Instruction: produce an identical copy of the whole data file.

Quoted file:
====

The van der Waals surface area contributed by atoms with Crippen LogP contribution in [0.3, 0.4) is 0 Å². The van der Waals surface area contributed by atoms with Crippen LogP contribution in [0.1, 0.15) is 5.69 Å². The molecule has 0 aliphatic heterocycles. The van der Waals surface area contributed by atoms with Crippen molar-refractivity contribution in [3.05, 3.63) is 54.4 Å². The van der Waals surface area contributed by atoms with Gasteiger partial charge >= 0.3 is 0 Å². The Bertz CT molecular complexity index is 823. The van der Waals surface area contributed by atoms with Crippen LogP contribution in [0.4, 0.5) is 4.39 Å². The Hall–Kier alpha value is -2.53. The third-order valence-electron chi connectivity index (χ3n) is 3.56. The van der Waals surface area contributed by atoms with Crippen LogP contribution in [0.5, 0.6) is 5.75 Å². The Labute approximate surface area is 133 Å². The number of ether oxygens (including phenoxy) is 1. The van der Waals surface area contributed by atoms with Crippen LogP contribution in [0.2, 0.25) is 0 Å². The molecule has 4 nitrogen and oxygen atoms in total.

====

The van der Waals surface area contributed by atoms with Crippen LogP contribution in [0.3, 0.4) is 0 Å². The van der Waals surface area contributed by atoms with Crippen LogP contribution in [0.1, 0.15) is 5.69 Å². The molecule has 0 aliphatic heterocycles. The van der Waals surface area contributed by atoms with Crippen molar-refractivity contribution in [3.05, 3.63) is 54.4 Å². The van der Waals surface area contributed by atoms with Gasteiger partial charge >= 0.3 is 0 Å². The Bertz CT molecular complexity index is 823. The van der Waals surface area contributed by atoms with Crippen LogP contribution in [0.4, 0.5) is 4.39 Å². The Hall–Kier alpha value is -2.53. The third-order valence-electron chi connectivity index (χ3n) is 3.56. The van der Waals surface area contributed by atoms with Crippen LogP contribution in [0.5, 0.6) is 5.75 Å². The Labute approximate surface area is 133 Å². The number of ether oxygens (including phenoxy) is 1. The van der Waals surface area contributed by atoms with Crippen LogP contribution in [0.2, 0.25) is 0 Å². The molecule has 4 nitrogen and oxygen atoms in total.